Interview with Crescent School Alum, Cooper Midroni
Cooper Midroni recently celebrated the five-year anniversary of his graduation from Crescent. They celebrated online, with almost half the grade level on a Zoom call. It made him reflect on how strong those bonds are, and how much caring is there. He says his time at Crescent helped him understand what he wants to do with his life. It gave him a desire to know himself, better and better. He says most people experience that in university. But for him, having that self-knowledge ahead of time was extremely useful.
Highlights from the interview
The experiences of leadership or mentorship that Crescent offers — especially with that unique focus on character and on introspection — I think that gave me a lifelong piece of myself that wanted to understand myself better and better. It was kind of an awakening at Crescent that then lasts throughout your whole life. A lot of people get that at university. It was very useful to go into university having already found that.
What I appreciated most about Crescent was the community, and especially the community within the grade level. For example, I recently had a virtual reunion with people in my grade — we had about half the grade on a Zoom call, which is impressive these days. We had breakout rooms where we would just have four or five of us catching up for minutes at a time. It was so energizing to see people, and to see how strong the affection is — to see someone you haven’t seen in five years and being like, ‘Wow, I have a deep interest in what you’re doing with your life’.
What differentiates Crescent is how it prioritizes character. I know that’s the tagline, but I think it’s very different to read that from the outside, looking in, versus being on the ground and realizing that character is actually imbued in everything they do. I think they really give any student the opportunity to find themselves. For example, things like BEAR Week, which is a yearly trip the school does with all grades at the start of the school year. As a student, you are put in all these organic environments where you slowly, piece by piece, get glimpses of who you think you want to be, and by the end you have a much better idea. I remember feeling very confident about just my path ahead of me when I was leaving Crescent.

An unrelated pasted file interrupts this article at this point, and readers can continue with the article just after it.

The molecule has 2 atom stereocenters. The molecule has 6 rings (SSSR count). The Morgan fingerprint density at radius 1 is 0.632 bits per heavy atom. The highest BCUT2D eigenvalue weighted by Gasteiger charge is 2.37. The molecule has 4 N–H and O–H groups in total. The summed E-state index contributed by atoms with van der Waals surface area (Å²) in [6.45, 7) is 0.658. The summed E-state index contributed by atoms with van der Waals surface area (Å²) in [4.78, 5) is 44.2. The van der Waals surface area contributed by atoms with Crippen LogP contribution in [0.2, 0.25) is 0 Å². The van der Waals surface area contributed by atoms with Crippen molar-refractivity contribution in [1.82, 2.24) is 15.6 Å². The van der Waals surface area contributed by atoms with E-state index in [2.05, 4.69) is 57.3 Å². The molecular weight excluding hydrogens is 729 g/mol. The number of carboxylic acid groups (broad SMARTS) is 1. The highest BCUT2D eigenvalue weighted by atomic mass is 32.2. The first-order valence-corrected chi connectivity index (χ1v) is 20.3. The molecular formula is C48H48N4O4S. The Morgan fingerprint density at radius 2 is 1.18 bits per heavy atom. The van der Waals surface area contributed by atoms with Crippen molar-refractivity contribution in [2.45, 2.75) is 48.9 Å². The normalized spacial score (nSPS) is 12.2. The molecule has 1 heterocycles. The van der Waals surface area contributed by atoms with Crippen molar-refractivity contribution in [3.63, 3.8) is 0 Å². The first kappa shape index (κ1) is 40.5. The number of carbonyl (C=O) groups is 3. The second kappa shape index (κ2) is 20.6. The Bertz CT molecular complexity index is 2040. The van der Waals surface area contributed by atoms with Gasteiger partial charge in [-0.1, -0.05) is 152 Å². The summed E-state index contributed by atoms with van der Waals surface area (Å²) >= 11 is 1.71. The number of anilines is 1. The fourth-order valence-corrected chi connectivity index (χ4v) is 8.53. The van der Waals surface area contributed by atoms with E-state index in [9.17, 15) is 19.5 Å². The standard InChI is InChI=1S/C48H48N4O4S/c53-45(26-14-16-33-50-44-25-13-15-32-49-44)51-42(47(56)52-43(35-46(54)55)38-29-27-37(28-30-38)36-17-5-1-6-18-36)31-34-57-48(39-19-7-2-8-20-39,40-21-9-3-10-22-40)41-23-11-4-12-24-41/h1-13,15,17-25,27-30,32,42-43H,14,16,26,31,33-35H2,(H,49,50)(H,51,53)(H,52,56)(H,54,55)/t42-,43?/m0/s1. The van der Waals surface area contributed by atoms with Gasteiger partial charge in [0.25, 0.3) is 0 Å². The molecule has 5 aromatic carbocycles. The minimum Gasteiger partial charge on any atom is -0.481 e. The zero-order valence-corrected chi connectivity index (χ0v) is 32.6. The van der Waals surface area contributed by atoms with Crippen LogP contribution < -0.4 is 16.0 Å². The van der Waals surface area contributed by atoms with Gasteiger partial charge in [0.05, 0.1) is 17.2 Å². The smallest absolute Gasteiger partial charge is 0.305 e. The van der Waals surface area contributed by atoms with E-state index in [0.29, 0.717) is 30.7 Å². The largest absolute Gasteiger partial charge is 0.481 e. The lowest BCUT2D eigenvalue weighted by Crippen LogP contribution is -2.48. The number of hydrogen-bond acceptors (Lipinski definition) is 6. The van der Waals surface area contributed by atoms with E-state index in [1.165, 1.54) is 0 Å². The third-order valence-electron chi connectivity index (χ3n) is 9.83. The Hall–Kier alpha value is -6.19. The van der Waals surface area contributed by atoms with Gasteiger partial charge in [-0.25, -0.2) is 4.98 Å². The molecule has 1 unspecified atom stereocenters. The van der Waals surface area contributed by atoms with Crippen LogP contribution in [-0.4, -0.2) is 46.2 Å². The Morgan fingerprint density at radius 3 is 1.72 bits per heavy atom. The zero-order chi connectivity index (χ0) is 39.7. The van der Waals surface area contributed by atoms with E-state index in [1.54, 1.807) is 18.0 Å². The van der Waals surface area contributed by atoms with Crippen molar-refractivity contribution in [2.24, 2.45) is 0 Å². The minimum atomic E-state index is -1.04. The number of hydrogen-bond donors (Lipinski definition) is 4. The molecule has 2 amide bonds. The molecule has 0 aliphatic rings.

I just remember every day feeling very positive when I was at Crescent. For example, studying for tests, surrounded by these people who are like, ‘We’ll get to this together’. Those feelings stick with you. And that’s an important feeling to have going into university, that kind of optimism.
There’s just so much packed into the Crescent community, so many different niches that you can find yourself in. There are people who are interested in music. There are people who are interested in fine arts. There are people who are interested in sports. And they go on to do these things at a very high level. People find a place for themselves at Crescent, and you have all this abundant opportunity. It just kind of felt like a playground where you could pick and choose what you wanted and safely try things out.